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There Goes the Neighborhood? People’s Attitudes and the Effects of Immigration to Australia

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  • Mathias Sinning
  • Matthias Vorell

Abstract

This paper compares the effects of immigration flows on economic outcomes and crime levels to the public opinion about these effects using individual and regional data for Australia. We employ an instrumental variables strategy to account for non-random location choices of immigrants and find that immigration has no adverse effects on regional unemployment rates, median incomes, or crime levels. This result is in line with the economic effects that people typically expect but does not confirm the public opinion about the contribution of immigration to higher crime levels, suggesting that Australians overestimate the effect of immigration on crime.

Suggested Citation

  • Mathias Sinning & Matthias Vorell, 2011. "There Goes the Neighborhood? People’s Attitudes and the Effects of Immigration to Australia," ANU Working Papers in Economics and Econometrics 2011-548, Australian National University, College of Business and Economics, School of Economics.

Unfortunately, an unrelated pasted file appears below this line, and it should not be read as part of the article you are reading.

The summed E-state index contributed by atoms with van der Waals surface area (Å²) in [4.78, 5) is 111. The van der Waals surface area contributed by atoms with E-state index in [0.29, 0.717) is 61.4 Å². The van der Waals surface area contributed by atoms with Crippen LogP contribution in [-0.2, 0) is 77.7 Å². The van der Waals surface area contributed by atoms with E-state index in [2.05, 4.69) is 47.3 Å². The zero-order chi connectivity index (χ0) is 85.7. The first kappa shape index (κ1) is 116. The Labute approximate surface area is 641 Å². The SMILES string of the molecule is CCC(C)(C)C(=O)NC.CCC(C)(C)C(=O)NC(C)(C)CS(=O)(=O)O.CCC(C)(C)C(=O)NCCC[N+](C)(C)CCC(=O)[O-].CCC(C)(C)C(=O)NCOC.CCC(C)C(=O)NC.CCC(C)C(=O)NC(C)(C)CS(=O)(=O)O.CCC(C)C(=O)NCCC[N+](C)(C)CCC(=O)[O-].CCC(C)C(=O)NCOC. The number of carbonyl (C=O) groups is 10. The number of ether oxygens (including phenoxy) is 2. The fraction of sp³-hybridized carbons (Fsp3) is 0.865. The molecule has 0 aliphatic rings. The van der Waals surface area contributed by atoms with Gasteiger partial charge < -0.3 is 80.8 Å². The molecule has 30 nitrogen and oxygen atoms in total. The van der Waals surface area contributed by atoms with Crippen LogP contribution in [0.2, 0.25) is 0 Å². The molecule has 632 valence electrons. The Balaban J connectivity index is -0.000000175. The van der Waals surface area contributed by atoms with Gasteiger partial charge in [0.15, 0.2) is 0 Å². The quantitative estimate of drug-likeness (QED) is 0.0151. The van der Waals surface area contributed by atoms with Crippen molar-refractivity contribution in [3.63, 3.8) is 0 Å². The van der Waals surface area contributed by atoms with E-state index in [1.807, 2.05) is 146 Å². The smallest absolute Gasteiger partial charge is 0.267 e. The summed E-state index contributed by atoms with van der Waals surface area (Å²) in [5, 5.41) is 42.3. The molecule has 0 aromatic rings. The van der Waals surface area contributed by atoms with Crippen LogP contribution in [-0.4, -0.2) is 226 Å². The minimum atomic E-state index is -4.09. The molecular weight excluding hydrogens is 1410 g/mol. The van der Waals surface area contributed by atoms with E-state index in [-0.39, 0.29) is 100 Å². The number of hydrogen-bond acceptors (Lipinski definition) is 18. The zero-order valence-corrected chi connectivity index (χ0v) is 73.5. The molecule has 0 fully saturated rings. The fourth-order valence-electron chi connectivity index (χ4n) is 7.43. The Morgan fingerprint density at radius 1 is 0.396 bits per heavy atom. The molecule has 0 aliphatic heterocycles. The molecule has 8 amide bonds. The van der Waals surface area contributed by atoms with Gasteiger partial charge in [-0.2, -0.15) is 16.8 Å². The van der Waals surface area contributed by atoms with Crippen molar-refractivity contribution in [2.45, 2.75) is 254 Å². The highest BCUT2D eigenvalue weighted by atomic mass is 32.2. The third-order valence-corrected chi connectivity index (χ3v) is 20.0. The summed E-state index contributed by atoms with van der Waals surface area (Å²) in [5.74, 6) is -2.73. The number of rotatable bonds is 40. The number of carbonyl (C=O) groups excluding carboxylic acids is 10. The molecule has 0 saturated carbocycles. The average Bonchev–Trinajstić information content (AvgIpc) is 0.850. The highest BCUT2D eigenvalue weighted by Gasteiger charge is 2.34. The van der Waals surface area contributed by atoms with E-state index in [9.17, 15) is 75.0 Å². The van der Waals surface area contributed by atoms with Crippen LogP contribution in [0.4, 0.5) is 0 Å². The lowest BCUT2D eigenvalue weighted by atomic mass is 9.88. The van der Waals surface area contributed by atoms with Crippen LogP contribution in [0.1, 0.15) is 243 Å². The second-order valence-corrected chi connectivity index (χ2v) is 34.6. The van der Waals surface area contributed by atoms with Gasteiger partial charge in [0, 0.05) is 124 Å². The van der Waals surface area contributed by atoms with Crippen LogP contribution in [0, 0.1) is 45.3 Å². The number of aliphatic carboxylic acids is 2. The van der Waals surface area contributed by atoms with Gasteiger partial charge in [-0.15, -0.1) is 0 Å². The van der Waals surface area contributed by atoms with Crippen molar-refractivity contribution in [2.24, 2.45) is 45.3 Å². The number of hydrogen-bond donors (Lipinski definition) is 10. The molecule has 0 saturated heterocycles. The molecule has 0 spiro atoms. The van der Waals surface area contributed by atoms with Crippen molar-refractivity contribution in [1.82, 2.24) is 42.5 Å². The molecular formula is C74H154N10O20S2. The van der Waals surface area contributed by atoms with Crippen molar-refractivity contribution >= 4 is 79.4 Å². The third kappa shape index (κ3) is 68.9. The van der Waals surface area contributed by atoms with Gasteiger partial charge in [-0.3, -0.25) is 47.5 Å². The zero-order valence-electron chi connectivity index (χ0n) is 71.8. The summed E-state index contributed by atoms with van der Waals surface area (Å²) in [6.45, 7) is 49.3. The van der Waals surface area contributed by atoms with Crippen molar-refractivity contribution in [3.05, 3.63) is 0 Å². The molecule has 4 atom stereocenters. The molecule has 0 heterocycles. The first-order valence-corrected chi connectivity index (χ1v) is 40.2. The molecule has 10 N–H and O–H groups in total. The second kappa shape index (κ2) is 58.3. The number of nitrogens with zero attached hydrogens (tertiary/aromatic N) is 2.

• Handle: RePEc:acb:cbeeco:2011-548
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    File URL: https://www.cbe.anu.edu.au/researchpapers/econ/wp548.pdf
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    Cited by:

    1. Anna Boucher & Robert Breunig & Cecilia Karmel, 2022. "A Preliminary Literature Review on the Effect of Immigration On Australian Domestic Employment and Wages," Australian Economic Review, The University of Melbourne, Melbourne Institute of Applied Economic and Social Research, vol. 55(2), pages 263-272, June.
    2. Courtney Brell & Christian Dustmann, 2019. "Immigration and Wage Growth: The Case of Australia," RBA Annual Conference Papers acp2019-05, Reserve Bank of Australia, revised Jul 2019.
    3. Robert Breunig & Nathan Deutscher & Hang Thi To, 2017. "The Relationship between Immigration to Australia and the Labour Market Outcomes of Australian-Born Workers," The Economic Record, The Economic Society of Australia, vol. 93(301), pages 255-276, June.

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    More about this item

    JEL classification:

    • F22 - International Economics - - International Factor Movements and International Business - - - International Migration
    • J61 - Labor and Demographic Economics - - Mobility, Unemployment, Vacancies, and Immigrant Workers - - - Geographic Labor Mobility; Immigrant Workers

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